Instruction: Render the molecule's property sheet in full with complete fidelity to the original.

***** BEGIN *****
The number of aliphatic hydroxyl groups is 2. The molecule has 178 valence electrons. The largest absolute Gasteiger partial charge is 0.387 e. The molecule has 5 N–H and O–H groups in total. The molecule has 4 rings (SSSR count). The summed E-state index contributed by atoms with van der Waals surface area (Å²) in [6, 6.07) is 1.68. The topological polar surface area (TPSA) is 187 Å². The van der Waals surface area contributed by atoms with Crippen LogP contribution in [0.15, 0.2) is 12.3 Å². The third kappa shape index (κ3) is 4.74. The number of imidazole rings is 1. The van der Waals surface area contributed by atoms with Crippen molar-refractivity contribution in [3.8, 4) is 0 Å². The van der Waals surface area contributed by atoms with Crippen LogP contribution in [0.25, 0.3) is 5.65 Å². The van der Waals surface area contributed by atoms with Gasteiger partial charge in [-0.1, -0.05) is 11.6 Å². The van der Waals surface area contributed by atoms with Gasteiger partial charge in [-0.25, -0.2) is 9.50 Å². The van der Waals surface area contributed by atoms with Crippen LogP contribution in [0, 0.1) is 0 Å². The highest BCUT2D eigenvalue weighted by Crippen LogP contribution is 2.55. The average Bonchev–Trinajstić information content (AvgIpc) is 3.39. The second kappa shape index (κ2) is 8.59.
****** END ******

The number of aliphatic hydroxyl groups is 2. The molecule has 178 valence electrons. The largest absolute Gasteiger partial charge is 0.387 e. The molecule has 5 N–H and O–H groups in total. The molecule has 4 rings (SSSR count). The summed E-state index contributed by atoms with van der Waals surface area (Å²) in [6, 6.07) is 1.68. The topological polar surface area (TPSA) is 187 Å². The van der Waals surface area contributed by atoms with Crippen LogP contribution in [0.15, 0.2) is 12.3 Å². The third kappa shape index (κ3) is 4.74. The number of imidazole rings is 1. The van der Waals surface area contributed by atoms with Crippen molar-refractivity contribution in [3.8, 4) is 0 Å². The van der Waals surface area contributed by atoms with Crippen LogP contribution in [0.25, 0.3) is 5.65 Å². The van der Waals surface area contributed by atoms with Gasteiger partial charge in [-0.1, -0.05) is 11.6 Å². The van der Waals surface area contributed by atoms with Gasteiger partial charge in [-0.25, -0.2) is 9.50 Å². The van der Waals surface area contributed by atoms with Crippen LogP contribution in [0, 0.1) is 0 Å². The highest BCUT2D eigenvalue weighted by Crippen LogP contribution is 2.55. The average Bonchev–Trinajstić information content (AvgIpc) is 3.39. The second kappa shape index (κ2) is 8.59.